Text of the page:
In the midst of the chaos of the presidential election, vicious attacks from Senator Warren, and goodness knows what else, the SEC continues to crank out requests for comment, rules and interpretations.
It’s the latter category that has attracted our attention lately, as the Staff has focused on some technical matters that securities counsel have been pondering for a while.
401(k) plans with a self-directed “brokerage window”
First, in September, the SEC published updated Compliance and Disclosure Interpretations, including one on 401(k) plans that feature a so-called “brokerage window”. It’s been generally assumed that if a plan does not include an employer stock fund in which employee funds can be invested, Securities Act registration is not required. This CDI says “maybe not” – if the plan (a) permits employer and employee contributions to be invested through a self-directed “brokerage window”, and (b) the plan does not prohibit investments in employer stock through the window, registration may be required.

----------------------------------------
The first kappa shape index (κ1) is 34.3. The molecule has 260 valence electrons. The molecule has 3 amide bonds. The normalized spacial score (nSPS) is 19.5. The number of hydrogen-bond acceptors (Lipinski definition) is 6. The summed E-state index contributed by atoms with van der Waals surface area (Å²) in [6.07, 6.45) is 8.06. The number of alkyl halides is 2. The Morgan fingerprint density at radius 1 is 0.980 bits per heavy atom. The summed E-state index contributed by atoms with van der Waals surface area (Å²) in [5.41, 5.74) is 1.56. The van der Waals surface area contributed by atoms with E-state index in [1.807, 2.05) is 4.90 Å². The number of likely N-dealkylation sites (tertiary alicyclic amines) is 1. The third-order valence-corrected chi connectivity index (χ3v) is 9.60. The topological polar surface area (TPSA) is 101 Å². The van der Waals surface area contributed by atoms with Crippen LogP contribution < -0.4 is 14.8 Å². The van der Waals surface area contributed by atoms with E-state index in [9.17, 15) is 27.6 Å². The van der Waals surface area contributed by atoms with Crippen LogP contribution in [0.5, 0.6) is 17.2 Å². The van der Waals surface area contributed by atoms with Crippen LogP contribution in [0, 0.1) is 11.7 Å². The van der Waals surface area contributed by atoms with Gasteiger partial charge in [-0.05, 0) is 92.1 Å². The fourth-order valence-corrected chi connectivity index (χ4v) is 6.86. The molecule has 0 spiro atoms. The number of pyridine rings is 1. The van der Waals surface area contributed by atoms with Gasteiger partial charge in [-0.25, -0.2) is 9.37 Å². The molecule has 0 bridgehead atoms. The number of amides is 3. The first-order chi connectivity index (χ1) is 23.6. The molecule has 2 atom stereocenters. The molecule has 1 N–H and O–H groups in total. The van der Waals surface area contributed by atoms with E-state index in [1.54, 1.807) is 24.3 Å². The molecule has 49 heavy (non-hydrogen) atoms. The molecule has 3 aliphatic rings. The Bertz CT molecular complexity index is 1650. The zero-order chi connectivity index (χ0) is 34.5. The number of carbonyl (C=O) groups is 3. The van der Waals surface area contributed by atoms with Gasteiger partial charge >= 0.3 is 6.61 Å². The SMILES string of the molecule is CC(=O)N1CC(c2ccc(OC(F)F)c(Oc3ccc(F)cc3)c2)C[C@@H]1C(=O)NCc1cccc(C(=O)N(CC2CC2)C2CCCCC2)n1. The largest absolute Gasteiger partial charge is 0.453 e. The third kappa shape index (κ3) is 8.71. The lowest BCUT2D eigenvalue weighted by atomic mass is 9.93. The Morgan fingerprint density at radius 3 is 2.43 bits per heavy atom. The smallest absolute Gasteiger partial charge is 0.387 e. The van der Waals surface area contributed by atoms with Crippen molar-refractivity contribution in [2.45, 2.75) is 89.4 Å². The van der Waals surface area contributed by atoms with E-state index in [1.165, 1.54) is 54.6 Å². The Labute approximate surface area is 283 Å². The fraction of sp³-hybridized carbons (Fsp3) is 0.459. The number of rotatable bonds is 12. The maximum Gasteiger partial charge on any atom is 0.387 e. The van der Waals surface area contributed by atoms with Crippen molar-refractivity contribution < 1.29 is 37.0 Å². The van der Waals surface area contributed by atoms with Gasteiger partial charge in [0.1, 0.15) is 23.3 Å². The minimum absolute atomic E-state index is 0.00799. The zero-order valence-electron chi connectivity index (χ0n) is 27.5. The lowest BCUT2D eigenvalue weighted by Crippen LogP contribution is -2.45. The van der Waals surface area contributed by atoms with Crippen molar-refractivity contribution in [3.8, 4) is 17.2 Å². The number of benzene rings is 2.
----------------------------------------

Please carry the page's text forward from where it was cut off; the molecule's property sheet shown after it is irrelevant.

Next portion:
In response to the obvious question – when will registration be required? – the SEC’s answer is “it depends”. And what it depends on is “the degree and type of participation by issuers or their affiliates in the particular program”. So, for example, if the company does no more than describe the self-directed brokerage window, make payroll deductions, and pay administrative expenses not tied to particular investments selected by employees, and if the company takes no action to draw employees’ attention to the possibility of investing in employer securities through the brokerage window, registration is not required. However, anything more may lead to the opposite conclusion.
While this interpretation does not necessarily change prior law, it may come as a surprise to some. In any case, it’s a reminder that where registration is concerned, “caveat issuer” is a sound motto.
Moving rapidly into the 20th Century: posting – not mailing – annual reports is OK
In another CDI, the Staff brings one aspect of the proxy and 10-K rules into the 20th Century (if not the 21st). Specifically, the proxy rules (Rules 14a-3(c) and 14c-3(b)) and 10-K instructions require copies of a company’s annual report to security holders to be mailed to the SEC “for its information”. Since very few companies still distribute traditional glossy annual reports but increasingly post something like them on their websites, it’s been unclear what exactly a company is expected to mail. This CDI makes it clear that posting the report on the company website and keeping it available for one year will suffice.